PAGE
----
Anyway. I’ve gone well off topic!
DxO does indeed ‘now’ do a good job with X-Trans, certainly better than LR, but equally still leaves certain stuff ‘wormy’ in which case LR works better.
Presumably it will improve as will LR no doubt.
Much like camera brand though I’m no DxO or LR fan boy. I like both and will happily praise or criticise equally.

I will though! What didn’t you get along with ergonomically?

I’ve heard criticism levelled at the grip area which I believe increased on the X-T4, certainly I have no issue but equally a little bit more would be nice (joke in there no doubt!).

Also. It’s much heavier than the D5600 was.
A lot more metal used in both the body and the lens.
Again I like that but the X-T4 with the 55-200 is certainly weighty!
Not a combination you want to hold with just a wrist strap for extended walks say.
So no doubt weight could be a negative for some.

A quick note on the menus. I find the fact you only get menus for stills or video if you are specifically in that mode great.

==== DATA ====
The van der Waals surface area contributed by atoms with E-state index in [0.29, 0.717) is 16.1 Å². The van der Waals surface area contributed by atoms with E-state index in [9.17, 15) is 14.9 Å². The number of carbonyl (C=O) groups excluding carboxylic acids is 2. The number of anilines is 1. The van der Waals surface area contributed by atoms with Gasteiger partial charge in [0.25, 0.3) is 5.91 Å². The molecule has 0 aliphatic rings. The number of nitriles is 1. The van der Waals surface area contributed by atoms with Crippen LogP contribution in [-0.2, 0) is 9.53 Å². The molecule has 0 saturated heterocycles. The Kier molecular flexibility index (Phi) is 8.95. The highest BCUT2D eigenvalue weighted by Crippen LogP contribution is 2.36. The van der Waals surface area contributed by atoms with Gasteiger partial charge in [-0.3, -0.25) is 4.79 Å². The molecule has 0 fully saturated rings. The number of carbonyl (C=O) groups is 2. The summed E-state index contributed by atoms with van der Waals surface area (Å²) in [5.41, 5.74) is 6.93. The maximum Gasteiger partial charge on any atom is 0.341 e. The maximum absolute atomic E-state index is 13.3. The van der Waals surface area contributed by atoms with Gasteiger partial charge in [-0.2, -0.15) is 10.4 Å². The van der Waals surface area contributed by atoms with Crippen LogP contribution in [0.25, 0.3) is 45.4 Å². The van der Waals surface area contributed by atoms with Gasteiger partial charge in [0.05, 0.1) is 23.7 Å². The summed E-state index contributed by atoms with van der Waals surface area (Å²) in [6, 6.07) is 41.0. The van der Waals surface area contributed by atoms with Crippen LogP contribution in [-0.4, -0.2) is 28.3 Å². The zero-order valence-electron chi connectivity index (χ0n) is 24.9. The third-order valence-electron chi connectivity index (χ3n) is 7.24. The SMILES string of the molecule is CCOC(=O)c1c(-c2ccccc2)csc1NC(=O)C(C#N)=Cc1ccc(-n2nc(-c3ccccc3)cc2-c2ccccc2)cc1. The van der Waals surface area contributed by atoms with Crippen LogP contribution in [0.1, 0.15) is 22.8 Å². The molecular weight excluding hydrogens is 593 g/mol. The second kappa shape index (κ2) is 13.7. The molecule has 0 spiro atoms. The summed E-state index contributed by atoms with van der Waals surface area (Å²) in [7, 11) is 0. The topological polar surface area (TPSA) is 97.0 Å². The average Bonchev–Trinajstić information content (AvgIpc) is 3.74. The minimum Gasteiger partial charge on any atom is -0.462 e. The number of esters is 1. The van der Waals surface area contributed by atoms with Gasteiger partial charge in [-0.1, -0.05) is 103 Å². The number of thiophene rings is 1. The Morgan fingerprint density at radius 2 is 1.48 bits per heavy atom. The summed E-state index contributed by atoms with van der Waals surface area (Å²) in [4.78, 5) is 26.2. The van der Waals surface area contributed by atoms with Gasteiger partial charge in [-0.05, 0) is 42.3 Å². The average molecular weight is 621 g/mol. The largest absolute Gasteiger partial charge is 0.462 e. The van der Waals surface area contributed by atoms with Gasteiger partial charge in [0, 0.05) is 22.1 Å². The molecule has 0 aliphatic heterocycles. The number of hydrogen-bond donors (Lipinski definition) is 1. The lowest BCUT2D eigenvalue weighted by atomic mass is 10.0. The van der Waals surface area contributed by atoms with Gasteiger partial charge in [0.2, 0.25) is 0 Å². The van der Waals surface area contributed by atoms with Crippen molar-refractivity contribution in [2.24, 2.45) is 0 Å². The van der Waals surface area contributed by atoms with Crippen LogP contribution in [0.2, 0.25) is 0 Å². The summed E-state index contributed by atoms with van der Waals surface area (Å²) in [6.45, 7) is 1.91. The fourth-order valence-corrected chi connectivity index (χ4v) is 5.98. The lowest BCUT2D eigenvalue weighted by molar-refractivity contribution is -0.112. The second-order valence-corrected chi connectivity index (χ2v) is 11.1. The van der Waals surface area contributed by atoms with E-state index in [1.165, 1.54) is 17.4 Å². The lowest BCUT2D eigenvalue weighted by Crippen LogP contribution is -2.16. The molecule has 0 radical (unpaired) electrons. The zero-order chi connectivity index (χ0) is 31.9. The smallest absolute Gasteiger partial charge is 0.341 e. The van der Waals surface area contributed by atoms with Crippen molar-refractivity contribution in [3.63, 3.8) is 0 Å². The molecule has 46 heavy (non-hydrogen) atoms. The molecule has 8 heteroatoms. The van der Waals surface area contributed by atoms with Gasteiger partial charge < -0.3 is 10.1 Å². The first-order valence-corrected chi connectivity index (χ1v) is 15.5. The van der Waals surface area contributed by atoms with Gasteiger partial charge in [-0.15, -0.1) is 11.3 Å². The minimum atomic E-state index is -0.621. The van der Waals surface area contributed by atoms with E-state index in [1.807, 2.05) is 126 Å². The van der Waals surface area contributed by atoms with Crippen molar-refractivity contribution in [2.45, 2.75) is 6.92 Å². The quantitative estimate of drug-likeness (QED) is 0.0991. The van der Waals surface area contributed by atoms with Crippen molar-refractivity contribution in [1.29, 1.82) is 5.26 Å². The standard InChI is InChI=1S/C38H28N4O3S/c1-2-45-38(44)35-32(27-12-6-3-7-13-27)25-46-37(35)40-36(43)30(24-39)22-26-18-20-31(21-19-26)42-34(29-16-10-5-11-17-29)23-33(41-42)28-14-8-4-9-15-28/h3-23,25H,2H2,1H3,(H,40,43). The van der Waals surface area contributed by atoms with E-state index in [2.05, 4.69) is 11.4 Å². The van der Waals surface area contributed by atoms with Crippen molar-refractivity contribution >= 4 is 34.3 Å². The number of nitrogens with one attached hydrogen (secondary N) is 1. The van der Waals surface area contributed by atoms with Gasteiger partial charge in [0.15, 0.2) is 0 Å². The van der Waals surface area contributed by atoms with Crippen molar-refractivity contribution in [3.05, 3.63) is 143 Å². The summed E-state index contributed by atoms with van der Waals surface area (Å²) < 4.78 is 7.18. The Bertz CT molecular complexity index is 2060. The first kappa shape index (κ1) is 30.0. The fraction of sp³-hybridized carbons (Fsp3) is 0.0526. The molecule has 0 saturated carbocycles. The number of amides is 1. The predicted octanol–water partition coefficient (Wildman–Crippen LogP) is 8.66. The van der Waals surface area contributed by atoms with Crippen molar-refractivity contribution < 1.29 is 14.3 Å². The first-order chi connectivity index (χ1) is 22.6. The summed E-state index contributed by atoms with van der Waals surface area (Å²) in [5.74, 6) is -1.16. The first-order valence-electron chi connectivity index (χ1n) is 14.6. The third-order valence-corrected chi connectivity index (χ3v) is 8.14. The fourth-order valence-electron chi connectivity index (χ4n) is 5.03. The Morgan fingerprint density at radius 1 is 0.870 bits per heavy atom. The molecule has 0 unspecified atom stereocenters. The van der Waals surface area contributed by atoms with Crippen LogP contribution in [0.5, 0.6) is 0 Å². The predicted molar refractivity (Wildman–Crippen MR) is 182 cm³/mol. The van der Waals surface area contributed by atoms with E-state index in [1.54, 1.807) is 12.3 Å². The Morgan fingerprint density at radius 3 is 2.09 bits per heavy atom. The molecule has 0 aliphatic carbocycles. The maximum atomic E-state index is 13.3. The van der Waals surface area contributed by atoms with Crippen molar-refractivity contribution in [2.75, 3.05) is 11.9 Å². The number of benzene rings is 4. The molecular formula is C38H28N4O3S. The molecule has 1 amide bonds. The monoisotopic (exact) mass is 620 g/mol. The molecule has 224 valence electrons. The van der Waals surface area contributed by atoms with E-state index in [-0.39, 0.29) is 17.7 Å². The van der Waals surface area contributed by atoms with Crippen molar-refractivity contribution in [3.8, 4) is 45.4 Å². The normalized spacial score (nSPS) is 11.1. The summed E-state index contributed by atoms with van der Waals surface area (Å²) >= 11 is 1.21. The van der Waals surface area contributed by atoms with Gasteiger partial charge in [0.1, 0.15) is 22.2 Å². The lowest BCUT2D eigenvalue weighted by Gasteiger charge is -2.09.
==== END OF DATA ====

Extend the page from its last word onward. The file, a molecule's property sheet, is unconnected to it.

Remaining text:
I know the D5600 just lumped everything in one huge menu structure.
No doubt other brands split them too.

Basically I bought the Fujis because I wanted to give mirrorless a second try. I was fed up with the need of fine-tune the AF of Nikon-DSLRs and still have a less reliable system than using LiveView. The D5600 can’t do AF-finetuning, so either the camera works well with a lens or it doesn’t. The first Fuji was a X-E2 which was compared to my D5100 more compact, delivered nice results and was comparatively easy to use.
My critic there was: buttons not easy to feel. Saw a video from a Swedish guy using Sugru to add some height to them. Worked well, but it was a design flaw.
Added an L-plate with grip and suddenly it felt like a “real camera” (again, I mean my kind of real)